Use this URL to cite or link to this record in EThOS: http://ethos.bl.uk/OrderDetails.do?uin=uk.bl.ethos.604104
Title: Pharmacology of the orphan opioid receptor
Author: Ho, M. T. B.
Awarding Body: University of Cambridge
Current Institution: University of Cambridge
Date of Award: 2000
Availability of Full Text:
Full text unavailable from EThOS. Please contact the current institution’s library for further details.
Abstract:
The neuropeptide nociceptin/orphanin FQ (OFQ) was recently identified as the endogenous agonist of the orphan opioid receptor ORL1. In this thesis pharmacological studies on the ORL1 receptor were advanced by the comparison of the potencies and efficacies of several ligands at the rat ORL1 receptor stably transfected into chinese hamster ovary (CHO) cells, with those at the native receptor in the central (frontal cortex) and peripheral (anococcygeus muscle) nervous systems. Most notably, the work involved a close examination of the pharmacology of the first selective non-peptide antagonist for the ORL1 receptor, J-113397, and in this case the work extended to the use of in-vivo techniques measuring effects on locomotor activity and food consumption. The work on the pharmacology of the ORL1 receptor in the anococcygeus followed our discovery of the presence of the receptor in this tissue. Under conditions where electrical-field stimulation produced a selective activation of the sympathetic nerves, nociceptin/OFQ fully inhibited the pure adrenergic motor response. The hexapeptides Ac-RYYRWK-NH2 (RWK) and Ac-RYYRIK-NH2 (RIK) were potent partial-agonists whereas [Phe1ψ(CH2-NH)Gly2]nociceptin(1-13)NH2 (FGNC13) and J-113397 had little or no efficacy and were competitive antagonists. This thesis reflects on the various pharmacological actions of nociceptin/OFQ, concentrating on establishing discriminatory effects for selected compounds and possible functional role of the ORL1 receptor in the brain.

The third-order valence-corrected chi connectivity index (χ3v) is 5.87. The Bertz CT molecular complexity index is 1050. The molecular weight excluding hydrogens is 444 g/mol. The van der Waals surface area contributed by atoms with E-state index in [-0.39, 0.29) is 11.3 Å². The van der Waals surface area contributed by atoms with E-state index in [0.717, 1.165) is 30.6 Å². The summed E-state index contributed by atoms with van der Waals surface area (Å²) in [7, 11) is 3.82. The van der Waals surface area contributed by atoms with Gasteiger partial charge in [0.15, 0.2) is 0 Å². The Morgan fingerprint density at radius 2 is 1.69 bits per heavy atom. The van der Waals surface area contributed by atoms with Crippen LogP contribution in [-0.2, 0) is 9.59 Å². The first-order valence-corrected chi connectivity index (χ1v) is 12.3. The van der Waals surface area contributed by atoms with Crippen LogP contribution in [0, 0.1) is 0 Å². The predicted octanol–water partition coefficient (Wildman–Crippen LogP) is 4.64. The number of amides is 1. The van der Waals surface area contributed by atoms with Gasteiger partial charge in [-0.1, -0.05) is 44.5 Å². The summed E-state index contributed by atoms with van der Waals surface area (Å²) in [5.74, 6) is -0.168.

Supervisor: Not available Sponsor: Not available
Qualification Name: Thesis (Ph.D.) Qualification Level: Doctoral
EThOS ID: uk.bl.ethos.604104  DOI: Not available
Share: